This instance has been given in order that we may know and believe that in Holy Mass Christ is not present to the imagination alone or in a purely spiritual manner, but really and truly, and in bodily form—the self-same Infant Christ to whom the Mother of God gave birth at Bethlehem, and whom the Three Kings came to adore. Here, as there, His countenance is concealed by “swaddling clothes,” that is, by the external shape of the Consecrated Host which we see with our eyes. But the Tender Child who lies hidden beneath those outward forms can only be perceived by the interior sight of faith, the faith that believes undoubtedly that Our Lord is in truth concealed beneath this lowly form.

The reasons why He thus conceals Himself from our view are many; the principal one is this, to give opportunity for the exercise of faith in so momentous a matter and to enable us to acquire merit every time we hear Mass. Numerous instances might be adduced in which Our Lord, for the confirmation of our faith in His personal presence, has permitted devout Christians—nay, more, Jews and unbelievers—to see Him in bodily shape.

We will give one. Albertus

Krantius relates at some length the efforts repeatedly made by the Emperor Charlemagne to convert the pagan Saxons to the Christian faith. Although he more than once completely subjugated them by force of arms, and compelled them to abjure their idolatrous practices, again and yet again, under the leadership of Wittekind, their chief, they fell away from their Christian profession. It was in the Lent of one year when, for the twelfth time, the Emperor entered their land at the head of a large force. Easter approached, and all the soldiers of the imperial army were ordered to prepare themselves for the reception of the Sacraments and for the devout celebration of the festival in their camp. At that time, Wittekind, the Saxon chieftain, went to the German intrenchments with the object of witnessing the Christian ceremonies.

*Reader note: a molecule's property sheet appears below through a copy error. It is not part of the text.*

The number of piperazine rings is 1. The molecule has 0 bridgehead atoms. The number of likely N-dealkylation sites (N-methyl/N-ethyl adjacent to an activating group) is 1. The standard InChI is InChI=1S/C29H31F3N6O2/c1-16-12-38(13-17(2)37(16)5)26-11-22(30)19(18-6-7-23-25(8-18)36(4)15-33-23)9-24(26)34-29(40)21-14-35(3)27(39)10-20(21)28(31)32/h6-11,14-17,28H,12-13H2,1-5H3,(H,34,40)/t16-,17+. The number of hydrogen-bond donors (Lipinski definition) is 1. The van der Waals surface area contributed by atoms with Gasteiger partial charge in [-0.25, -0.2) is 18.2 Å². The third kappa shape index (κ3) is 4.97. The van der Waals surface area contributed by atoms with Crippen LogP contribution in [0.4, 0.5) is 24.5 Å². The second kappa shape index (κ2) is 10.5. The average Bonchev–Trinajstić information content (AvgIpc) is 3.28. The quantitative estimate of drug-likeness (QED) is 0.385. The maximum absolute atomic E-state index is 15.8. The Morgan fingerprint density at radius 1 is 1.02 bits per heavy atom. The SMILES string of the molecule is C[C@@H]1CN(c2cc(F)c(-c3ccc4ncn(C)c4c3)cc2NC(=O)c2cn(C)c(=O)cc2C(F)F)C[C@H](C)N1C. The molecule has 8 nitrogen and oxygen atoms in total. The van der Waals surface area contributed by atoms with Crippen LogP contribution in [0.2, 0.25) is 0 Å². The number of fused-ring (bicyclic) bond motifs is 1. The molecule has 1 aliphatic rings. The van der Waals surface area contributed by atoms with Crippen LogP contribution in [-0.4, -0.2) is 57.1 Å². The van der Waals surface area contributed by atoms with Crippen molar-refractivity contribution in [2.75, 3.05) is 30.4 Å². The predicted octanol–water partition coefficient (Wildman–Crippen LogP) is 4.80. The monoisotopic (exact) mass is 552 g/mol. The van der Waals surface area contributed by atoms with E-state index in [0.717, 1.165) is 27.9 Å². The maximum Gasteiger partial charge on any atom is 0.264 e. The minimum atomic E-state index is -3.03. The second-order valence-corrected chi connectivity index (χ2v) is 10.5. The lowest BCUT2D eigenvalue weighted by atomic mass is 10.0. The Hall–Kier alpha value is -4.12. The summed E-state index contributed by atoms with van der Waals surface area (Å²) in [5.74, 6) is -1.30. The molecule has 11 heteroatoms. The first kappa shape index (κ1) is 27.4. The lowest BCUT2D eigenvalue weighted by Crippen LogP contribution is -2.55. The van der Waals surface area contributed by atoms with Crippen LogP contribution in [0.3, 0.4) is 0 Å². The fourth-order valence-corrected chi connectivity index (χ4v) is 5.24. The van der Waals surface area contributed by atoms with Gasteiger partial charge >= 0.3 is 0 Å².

In order to escape recognition, he disguised himself in the rags of a mendicant, and in this character, without any companion, he entered the camp and begged alms of the soldiers. Meanwhile, he carefully observed all that was going on and obtained all the information he could. He noticed how on Good Friday the Emperor and all the soldiers went about with a mournful mien, kept a strict fast and spent a considerable time in prayer; how on Holy Saturday they went to Confession and on Easter Day received Holy Communion.

While he was assisting at the Mass, at the moment of the Consecration, he distinctly saw in the hands of the priest a beautiful child of most engaging aspect, the sight of which filled him with a joy and happiness which he had never before felt. During the remainder of the Mass he could not take his eyes off the priest. His astonishment was still greater when, on the soldiers going up to receive Communion, he saw the priest give the same beautiful child to each communicant, by whom it was received, though not always in the same manner. For to some the child went with evident delight; from others He turned away, resisting with all His might and only going to them under compulsion. The Saxon chief did not know what to make of the unheard-of marvels which he witnessed.


At the conclusion of the Mass, he left the church and took his stand amid a swarm of beggars who solicited alms from the congregation as they passed out. The Emperor gave to each mendicant with his own royal hand, and as Wittekind extended his hand to receive the coin destined for him, one of the Emperor’s servants recognized him by the peculiar formation of one of his fingers. The man whispered to his royal master: “That is Wittekind, the Saxon leader; I know him by his crooked finger.” The emperor had the stranger brought to him in his tent and asked him why he, the Saxon chieftain, had come there disguised as a beggar. Wittekind was terribly afraid lest he should be taken for a spy and treated as such, so he told the truth to the Emperor. “Do not be angry with me,” he said; “I only did this in order to have a better opportunity of acquainting myself with the Christian worship.”